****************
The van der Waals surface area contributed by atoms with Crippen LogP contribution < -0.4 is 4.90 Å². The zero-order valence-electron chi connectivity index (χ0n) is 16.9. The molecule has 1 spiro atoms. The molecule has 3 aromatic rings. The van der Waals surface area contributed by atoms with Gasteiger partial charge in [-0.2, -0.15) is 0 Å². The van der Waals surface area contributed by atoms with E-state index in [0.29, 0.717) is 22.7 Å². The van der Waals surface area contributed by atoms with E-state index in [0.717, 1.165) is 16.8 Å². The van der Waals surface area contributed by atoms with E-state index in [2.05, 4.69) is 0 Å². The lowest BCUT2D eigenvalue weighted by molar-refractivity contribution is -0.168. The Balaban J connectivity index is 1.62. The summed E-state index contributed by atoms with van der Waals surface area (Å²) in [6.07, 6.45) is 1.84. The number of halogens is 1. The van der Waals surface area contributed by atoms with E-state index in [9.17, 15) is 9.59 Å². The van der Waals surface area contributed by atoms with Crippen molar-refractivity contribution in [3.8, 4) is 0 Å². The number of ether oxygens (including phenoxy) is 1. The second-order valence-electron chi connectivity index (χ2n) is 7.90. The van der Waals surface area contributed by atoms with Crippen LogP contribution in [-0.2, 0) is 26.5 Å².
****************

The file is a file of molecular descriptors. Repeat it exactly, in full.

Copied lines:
The van der Waals surface area contributed by atoms with Crippen LogP contribution < -0.4 is 4.90 Å². The zero-order valence-electron chi connectivity index (χ0n) is 16.9. The molecule has 1 spiro atoms. The molecule has 3 aromatic rings. The van der Waals surface area contributed by atoms with Gasteiger partial charge in [-0.2, -0.15) is 0 Å². The van der Waals surface area contributed by atoms with E-state index in [0.29, 0.717) is 22.7 Å². The van der Waals surface area contributed by atoms with E-state index in [0.717, 1.165) is 16.8 Å². The van der Waals surface area contributed by atoms with E-state index in [2.05, 4.69) is 0 Å². The lowest BCUT2D eigenvalue weighted by molar-refractivity contribution is -0.168. The Balaban J connectivity index is 1.62. The summed E-state index contributed by atoms with van der Waals surface area (Å²) in [6.07, 6.45) is 1.84. The number of halogens is 1. The van der Waals surface area contributed by atoms with E-state index in [9.17, 15) is 9.59 Å². The van der Waals surface area contributed by atoms with Crippen molar-refractivity contribution in [3.8, 4) is 0 Å². The number of ether oxygens (including phenoxy) is 1. The second-order valence-electron chi connectivity index (χ2n) is 7.90. The van der Waals surface area contributed by atoms with Crippen LogP contribution in [-0.2, 0) is 26.5 Å².